Introduction by Bee Frank at Stolen Lives Tour Antelope Valley

The treatment of black people in this nation represents the most concentrated form of oppression within an overall attack on the people. Mass incarceration and police brutality under what Michelle Alexander calls “The New Jim Crow” represent the sharpest, most concentrated aspect of this oppression. It is a problem that this system has no answer for.  It’s a festering blister on the face of America. Politicians blunder trying to explain it. They don’t have an answer because it is the system that they created. This system is continuing to do exactly what it has done in the past in 1 form or another, institutionalize oppression of marginalized groups. Now this may be a problem for all ethnicities, but we would be dishonest to say that everyone is affected equally by mass incarceration and police terror. This program is having actual genocidal implications among African Americans. This is not a program we can just vote away.

The UN defines genocide as...any of the following acts committed with intent to destroyin whole or in part, a national, ethnical, racial or religious group, as such:

(a) Killing members of the group;

(b) Causing serious bodily or mental harm to members of the group;

(c) Deliberately inflicting on the group conditions of life calculated to bring about its physical destruction in whole or in part;

(d) Imposing measures intended to prevent births within the group;

(e) Forcibly transferring children of the group to another group.

When one looks at the whole picture of black life in America, mass incarceration, police brutality, the crimes of the social system in regards to our youth, colonial style education and outright criminal treatment by every American institution much of which is beyond what we are here to discuss today.  It is plausible. We don’t say this for shock value or hyperbole. This is going down. 

It would be childish to suggest that we can simply legislate the problems of race and class oppression away. It is in the very dna of America and at the heart of all that is American. That’s what mass incarceration is, it is a form of race and class oppression. What’s going on and who is filling these prisons? The most vulnerable people in our society, the poor, black, latino, native American, mentally ill. Many of these people at the bottom of this society have limited options to the point that Edward Luttwack says in his book, “Turbo Capitalism”, “crime is a reasonable option” for poor youth. This system has no jobs or no future for large swaths of the population due to economic forces they have no control of and these are the people who fill the prisons.  Its easier for many people to live outside the law than inside. These low level hustler making a living in the streets are taking all kinds of risks with their freedom and their safety, for what? They aint making no real money.  Most time they could make more money with a regular job, but to many, that is simply not an option. You gotta look for a job for months but these kids gotta eat now. So they go to jail and when they get out, their job prospects are worse than they ever were.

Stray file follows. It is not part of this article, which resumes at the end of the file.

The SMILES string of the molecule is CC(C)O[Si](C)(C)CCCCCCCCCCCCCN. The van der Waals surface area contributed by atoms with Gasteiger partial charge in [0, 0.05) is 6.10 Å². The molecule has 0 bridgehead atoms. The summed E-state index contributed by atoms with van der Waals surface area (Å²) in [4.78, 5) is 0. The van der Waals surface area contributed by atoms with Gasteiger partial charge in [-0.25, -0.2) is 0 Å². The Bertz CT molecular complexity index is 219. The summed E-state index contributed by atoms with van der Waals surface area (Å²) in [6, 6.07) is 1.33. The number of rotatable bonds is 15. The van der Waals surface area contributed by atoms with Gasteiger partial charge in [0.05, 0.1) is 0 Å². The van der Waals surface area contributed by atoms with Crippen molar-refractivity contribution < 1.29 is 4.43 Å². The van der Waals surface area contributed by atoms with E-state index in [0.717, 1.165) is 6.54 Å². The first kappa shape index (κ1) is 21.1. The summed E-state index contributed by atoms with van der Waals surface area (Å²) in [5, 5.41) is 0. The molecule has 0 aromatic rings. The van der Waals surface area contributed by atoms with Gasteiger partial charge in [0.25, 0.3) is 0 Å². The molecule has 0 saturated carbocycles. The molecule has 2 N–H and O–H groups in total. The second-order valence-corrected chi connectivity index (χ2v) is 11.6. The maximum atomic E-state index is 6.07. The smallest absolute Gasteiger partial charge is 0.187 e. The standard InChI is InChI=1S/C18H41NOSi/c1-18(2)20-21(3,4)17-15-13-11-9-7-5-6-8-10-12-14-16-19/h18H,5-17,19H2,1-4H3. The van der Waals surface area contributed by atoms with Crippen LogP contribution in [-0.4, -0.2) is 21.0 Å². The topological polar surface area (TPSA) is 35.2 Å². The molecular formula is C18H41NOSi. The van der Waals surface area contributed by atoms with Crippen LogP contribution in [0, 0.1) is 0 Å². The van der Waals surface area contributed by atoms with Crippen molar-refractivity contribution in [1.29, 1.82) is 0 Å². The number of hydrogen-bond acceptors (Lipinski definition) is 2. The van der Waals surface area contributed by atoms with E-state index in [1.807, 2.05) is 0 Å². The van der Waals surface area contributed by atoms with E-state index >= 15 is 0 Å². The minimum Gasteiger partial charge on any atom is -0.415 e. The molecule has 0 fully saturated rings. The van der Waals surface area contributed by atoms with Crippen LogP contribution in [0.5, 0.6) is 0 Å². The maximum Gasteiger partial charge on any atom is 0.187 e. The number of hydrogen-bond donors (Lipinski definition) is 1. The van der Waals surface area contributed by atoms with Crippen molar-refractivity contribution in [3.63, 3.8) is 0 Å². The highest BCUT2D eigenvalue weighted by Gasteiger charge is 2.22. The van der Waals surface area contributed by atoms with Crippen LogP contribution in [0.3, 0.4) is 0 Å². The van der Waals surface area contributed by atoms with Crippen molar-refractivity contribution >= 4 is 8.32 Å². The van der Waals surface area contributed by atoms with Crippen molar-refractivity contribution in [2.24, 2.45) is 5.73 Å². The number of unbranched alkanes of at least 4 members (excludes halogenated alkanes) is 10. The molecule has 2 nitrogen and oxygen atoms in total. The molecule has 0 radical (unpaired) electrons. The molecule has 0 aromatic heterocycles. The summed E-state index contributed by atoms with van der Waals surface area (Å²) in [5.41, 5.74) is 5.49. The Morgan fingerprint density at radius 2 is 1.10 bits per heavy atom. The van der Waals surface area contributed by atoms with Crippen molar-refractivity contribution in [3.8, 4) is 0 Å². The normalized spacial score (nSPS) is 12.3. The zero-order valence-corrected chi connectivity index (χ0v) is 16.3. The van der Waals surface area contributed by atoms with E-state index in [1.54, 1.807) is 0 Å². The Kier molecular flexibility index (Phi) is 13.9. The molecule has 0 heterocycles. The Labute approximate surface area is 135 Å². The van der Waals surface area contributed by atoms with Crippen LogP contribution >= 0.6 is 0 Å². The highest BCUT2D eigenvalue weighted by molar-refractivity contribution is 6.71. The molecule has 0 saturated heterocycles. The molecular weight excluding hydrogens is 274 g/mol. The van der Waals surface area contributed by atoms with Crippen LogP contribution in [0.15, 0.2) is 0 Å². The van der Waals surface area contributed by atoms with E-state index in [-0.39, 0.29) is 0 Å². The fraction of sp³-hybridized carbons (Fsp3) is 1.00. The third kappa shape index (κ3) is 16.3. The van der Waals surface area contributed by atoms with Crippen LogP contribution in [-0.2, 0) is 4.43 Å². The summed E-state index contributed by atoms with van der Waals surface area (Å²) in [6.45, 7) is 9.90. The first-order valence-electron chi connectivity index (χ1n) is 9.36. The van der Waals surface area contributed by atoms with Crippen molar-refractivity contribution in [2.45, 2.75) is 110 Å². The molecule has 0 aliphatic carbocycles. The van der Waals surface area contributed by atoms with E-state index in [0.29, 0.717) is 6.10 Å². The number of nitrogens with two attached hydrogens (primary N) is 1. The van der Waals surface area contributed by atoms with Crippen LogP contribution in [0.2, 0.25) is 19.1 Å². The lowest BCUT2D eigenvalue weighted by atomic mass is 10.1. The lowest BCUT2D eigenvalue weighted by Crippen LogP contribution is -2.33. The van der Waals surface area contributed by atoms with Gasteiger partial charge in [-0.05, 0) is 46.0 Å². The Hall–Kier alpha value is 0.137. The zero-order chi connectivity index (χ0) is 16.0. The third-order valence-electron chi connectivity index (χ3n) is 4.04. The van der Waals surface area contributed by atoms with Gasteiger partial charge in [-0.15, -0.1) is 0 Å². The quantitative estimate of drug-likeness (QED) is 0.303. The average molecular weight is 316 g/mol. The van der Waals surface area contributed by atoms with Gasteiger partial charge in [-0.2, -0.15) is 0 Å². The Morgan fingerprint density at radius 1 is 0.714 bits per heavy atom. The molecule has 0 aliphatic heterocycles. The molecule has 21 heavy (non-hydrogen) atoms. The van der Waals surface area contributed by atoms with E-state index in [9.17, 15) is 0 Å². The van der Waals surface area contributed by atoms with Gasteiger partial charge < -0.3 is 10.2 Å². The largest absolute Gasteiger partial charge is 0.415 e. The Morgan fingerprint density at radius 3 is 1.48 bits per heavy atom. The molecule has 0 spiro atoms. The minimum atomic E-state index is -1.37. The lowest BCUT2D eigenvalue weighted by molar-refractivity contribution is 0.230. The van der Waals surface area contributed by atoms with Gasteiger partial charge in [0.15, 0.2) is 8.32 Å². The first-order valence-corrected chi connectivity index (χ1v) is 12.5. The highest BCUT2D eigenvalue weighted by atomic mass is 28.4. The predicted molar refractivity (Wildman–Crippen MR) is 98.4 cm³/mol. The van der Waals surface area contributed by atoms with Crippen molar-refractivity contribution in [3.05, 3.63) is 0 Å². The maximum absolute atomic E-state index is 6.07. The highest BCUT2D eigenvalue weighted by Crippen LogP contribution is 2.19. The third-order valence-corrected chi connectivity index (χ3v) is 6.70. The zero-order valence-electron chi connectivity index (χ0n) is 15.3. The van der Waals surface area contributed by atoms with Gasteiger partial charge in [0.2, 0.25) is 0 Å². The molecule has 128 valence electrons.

Upon release, they are branded as felons for life, legally discriminated against in employment and access to education, government aid and housing (an issue we know of all to well due to the great work of the community action league).  As a result, they are forced into the same situations that brought them to prison in the first place.  How many more generations of our young will be imprisoned in dungeons and labeled felons for life?  How many more generations will grow up with incarcerated parents?

Mass incarceration affects literally tens of millions of people throughout this country.  The US currently houses over 2 million prisoners, most of whom never went to trial.  This nation is the number one jailer on the entire planet, so called land of the free.  Once released, prisoners are denied basic rights supposedly guaranteed to American citizens for the rest of their lives.  This has very little to do with crime, but with controlling and dominating black, brown and poor folks.  This is the “new jim crow”     

The prison system is the main control mechanism of African Americans since the legal end of Jim Crow. Both advisors to Richard Nixon, HR Haldeman and John Erlichman admitted that the Drug war was launched to target blacks. Which is why white kids are more likely to do drugs but blacks are most likely to go to prison for it. Lets not delude ourselves into thinking this is an accident or all because of bad laws or representation. This is at its heart a slow genocide of the African community that can turn into a fast one. We don’t say this to be cute or sound revolutionary. This is based on the objective truth. If mass incarceration ended today, there would be another form of marginalization working to entrench itself, just like mass incarceration did after the end of the Jim Crow era because the same contradictions exist that led this system to create this system of unfairly warehousing human beings for political ends.